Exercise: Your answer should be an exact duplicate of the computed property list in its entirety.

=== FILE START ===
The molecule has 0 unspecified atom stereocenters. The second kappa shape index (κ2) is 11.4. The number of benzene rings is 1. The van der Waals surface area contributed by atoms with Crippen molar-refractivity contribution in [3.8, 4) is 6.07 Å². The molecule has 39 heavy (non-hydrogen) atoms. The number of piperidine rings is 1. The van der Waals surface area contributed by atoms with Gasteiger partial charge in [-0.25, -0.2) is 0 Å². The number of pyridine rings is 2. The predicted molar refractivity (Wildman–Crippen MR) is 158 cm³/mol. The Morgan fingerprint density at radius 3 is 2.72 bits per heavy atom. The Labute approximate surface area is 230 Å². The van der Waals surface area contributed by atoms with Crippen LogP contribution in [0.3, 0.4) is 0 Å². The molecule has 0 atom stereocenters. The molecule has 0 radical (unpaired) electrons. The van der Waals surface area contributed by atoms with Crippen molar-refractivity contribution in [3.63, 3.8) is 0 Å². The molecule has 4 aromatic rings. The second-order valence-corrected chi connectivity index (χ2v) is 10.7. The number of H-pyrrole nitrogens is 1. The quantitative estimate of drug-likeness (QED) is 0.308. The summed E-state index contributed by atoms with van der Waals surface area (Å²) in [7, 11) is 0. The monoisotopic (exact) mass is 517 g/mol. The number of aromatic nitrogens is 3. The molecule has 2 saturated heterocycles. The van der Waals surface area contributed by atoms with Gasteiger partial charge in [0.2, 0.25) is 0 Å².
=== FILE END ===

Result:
The molecule has 0 unspecified atom stereocenters. The second kappa shape index (κ2) is 11.4. The number of benzene rings is 1. The van der Waals surface area contributed by atoms with Crippen molar-refractivity contribution in [3.8, 4) is 6.07 Å². The molecule has 39 heavy (non-hydrogen) atoms. The number of piperidine rings is 1. The van der Waals surface area contributed by atoms with Gasteiger partial charge in [-0.25, -0.2) is 0 Å². The number of pyridine rings is 2. The predicted molar refractivity (Wildman–Crippen MR) is 158 cm³/mol. The Morgan fingerprint density at radius 3 is 2.72 bits per heavy atom. The Labute approximate surface area is 230 Å². The van der Waals surface area contributed by atoms with Crippen LogP contribution in [0.3, 0.4) is 0 Å². The molecule has 0 atom stereocenters. The molecule has 0 radical (unpaired) electrons. The van der Waals surface area contributed by atoms with Crippen molar-refractivity contribution in [3.63, 3.8) is 0 Å². The molecule has 4 aromatic rings. The second-order valence-corrected chi connectivity index (χ2v) is 10.7. The number of H-pyrrole nitrogens is 1. The quantitative estimate of drug-likeness (QED) is 0.308. The summed E-state index contributed by atoms with van der Waals surface area (Å²) in [7, 11) is 0. The monoisotopic (exact) mass is 517 g/mol. The number of aromatic nitrogens is 3. The molecule has 2 saturated heterocycles. The van der Waals surface area contributed by atoms with Gasteiger partial charge in [0.2, 0.25) is 0 Å².